Re: Some time ago... @ShortLegs
I love all this retro stuff, so it's no bother to explain. What I am talking about here is the 80 column IBM or Hollerith card that was common in the '50s, '60s and '70s, but was mostly obsolete by the '80s. I learned to program PL/1 on them, and also used them in my first job.
A punched card was exactly as it sounds. It was a card measuring 187mm by 83mm. It had rounded corners, with one or other top corner cut off to allow quick card orientation checks.
They had rectangular holes punched in an 80 column by 12 row matrix, with each column representing one character. Not every manufacturer used the same encoding type on the cards.
Generally speaking each card represented one line of information or a line of source code. Most card punch machines would punch the holes representing the character, and would also print the character at the top of the card, so that you could read the card.
Most languages (but not all) reserved the first or last six columns to hold a card number, so that cards could be ordered. When punching the cards, it was normal to step the cards number by 10, so that it was possible to insert cards into the deck without having to repunch the whole deck. Most compilers would allow you to miss the numbers altogether, but if you ever dropped the card deck.....
Punching the cards was done on a desk-sized machine with a keyboard and a transport mechanism which allowed blank cards to be fed in to a hopper (normally on the right), typed one column at a time, and then moved into a hopper on the left (cleverly turning the cards over to keep the order). The better card punches also allowed you to copy a card, one column at a time until you got to an error, and then punch the rest of the card.
Alternatively, you could get hand punched that allowed you to punch by hand the correct holes for each character, but you had to be desperate or very clever to use one. Some people claim also to have blocked cut holes by carefully placing a 'chad' (the cut out rectangle of card) into a hole to 'edit' a card, but I'm a bit sceptical myself.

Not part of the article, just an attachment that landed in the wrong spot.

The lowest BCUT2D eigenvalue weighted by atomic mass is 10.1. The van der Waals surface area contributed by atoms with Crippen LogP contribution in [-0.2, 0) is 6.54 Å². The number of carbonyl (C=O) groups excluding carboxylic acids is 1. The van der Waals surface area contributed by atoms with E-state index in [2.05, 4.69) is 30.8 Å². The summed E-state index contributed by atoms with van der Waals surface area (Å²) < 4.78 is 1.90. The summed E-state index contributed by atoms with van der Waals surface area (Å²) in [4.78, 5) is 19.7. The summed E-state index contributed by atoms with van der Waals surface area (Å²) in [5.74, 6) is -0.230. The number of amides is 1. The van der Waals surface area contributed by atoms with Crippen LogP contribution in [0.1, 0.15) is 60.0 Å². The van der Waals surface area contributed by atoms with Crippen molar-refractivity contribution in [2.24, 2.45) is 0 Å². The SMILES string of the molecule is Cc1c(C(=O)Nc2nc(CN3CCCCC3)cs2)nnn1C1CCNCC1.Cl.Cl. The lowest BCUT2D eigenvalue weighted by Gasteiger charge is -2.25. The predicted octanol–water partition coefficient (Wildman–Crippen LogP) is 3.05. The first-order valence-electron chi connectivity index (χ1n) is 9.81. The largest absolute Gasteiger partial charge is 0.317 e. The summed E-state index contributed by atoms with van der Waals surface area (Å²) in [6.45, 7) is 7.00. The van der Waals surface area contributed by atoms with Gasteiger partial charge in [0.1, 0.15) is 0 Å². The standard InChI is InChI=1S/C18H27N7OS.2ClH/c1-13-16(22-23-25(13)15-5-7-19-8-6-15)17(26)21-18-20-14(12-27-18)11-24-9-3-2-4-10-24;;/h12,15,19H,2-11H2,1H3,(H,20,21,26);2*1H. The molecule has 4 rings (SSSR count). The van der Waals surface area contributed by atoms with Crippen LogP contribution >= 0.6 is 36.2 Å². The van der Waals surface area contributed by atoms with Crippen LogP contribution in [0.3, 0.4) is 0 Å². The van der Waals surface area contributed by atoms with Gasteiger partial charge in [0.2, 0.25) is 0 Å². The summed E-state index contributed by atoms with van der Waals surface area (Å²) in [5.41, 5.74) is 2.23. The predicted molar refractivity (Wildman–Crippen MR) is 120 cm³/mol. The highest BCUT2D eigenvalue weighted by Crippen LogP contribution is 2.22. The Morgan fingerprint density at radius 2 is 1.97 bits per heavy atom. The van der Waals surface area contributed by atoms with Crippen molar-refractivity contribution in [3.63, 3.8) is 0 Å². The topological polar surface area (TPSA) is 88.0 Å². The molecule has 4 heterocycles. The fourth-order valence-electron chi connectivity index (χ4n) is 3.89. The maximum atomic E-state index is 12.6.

Column 7 in most languages was a card-type indicator. Typing a C in this column normally meant that the cards was a comment. This may sound wasteful, but the comments would be included in the listing from the compilation. In some languages, like Cobol and RPG, the card-type indicator was used to identify the section that the line was in (Input, Calculation, Output, Exception).
Cards were read in a reader that pulled one card at a time (at a rate of 2-10 cards a second) across either an mechanical, air-jet or optical reader, which worked out which holes were punched. You kept card decks together with elastic bands, and just for security, most people would use two bands, in case one broke.
Creasing a card, or allowing them to get damp or worn at the edges would often cause the cards to jam in the reader, normally meaning that the whole deck would be rejected. Having a deck rejected meant that you missed the slot and have to put your job to the back of the queue once the problem was rectified. Remember that systems were mostly single tasking (at least for compilation streams), so they processed the queue in sequence, one-at-a-time.
I'm not sad to see the end of those days, but having lived through them, I feel that it imposed a rigour that would benefit modern programmers if they had to experience it.